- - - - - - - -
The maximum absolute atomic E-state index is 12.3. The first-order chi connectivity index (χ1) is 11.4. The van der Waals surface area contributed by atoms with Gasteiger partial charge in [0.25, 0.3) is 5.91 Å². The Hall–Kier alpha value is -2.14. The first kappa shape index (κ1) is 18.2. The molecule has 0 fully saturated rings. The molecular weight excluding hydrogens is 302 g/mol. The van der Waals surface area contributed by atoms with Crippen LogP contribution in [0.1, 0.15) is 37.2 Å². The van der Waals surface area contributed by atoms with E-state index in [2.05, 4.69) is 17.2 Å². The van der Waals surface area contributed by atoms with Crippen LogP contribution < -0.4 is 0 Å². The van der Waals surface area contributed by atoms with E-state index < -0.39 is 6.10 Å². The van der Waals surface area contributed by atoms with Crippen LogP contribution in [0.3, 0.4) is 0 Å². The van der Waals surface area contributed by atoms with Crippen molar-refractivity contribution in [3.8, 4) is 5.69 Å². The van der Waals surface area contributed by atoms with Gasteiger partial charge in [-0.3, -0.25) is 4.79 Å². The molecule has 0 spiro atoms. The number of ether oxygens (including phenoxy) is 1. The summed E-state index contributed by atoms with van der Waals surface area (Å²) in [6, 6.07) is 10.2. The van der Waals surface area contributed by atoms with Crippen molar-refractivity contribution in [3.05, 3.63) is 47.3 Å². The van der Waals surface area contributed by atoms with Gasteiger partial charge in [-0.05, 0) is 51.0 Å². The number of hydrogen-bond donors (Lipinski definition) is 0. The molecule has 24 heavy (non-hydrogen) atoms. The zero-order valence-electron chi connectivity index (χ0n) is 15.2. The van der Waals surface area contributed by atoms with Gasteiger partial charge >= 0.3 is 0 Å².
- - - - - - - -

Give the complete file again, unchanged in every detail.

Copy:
The maximum absolute atomic E-state index is 12.3. The first-order chi connectivity index (χ1) is 11.4. The van der Waals surface area contributed by atoms with Gasteiger partial charge in [0.25, 0.3) is 5.91 Å². The Hall–Kier alpha value is -2.14. The first kappa shape index (κ1) is 18.2. The molecule has 0 fully saturated rings. The molecular weight excluding hydrogens is 302 g/mol. The van der Waals surface area contributed by atoms with Crippen LogP contribution in [0.1, 0.15) is 37.2 Å². The van der Waals surface area contributed by atoms with E-state index in [2.05, 4.69) is 17.2 Å². The van der Waals surface area contributed by atoms with Crippen LogP contribution < -0.4 is 0 Å². The van der Waals surface area contributed by atoms with E-state index < -0.39 is 6.10 Å². The van der Waals surface area contributed by atoms with Crippen LogP contribution in [0.3, 0.4) is 0 Å². The van der Waals surface area contributed by atoms with Crippen molar-refractivity contribution in [3.8, 4) is 5.69 Å². The van der Waals surface area contributed by atoms with Gasteiger partial charge in [-0.3, -0.25) is 4.79 Å². The molecule has 0 spiro atoms. The number of ether oxygens (including phenoxy) is 1. The summed E-state index contributed by atoms with van der Waals surface area (Å²) in [6, 6.07) is 10.2. The van der Waals surface area contributed by atoms with Crippen molar-refractivity contribution in [3.05, 3.63) is 47.3 Å². The van der Waals surface area contributed by atoms with Gasteiger partial charge in [-0.05, 0) is 51.0 Å². The number of hydrogen-bond donors (Lipinski definition) is 0. The molecule has 24 heavy (non-hydrogen) atoms. The zero-order valence-electron chi connectivity index (χ0n) is 15.2. The van der Waals surface area contributed by atoms with Gasteiger partial charge >= 0.3 is 0 Å².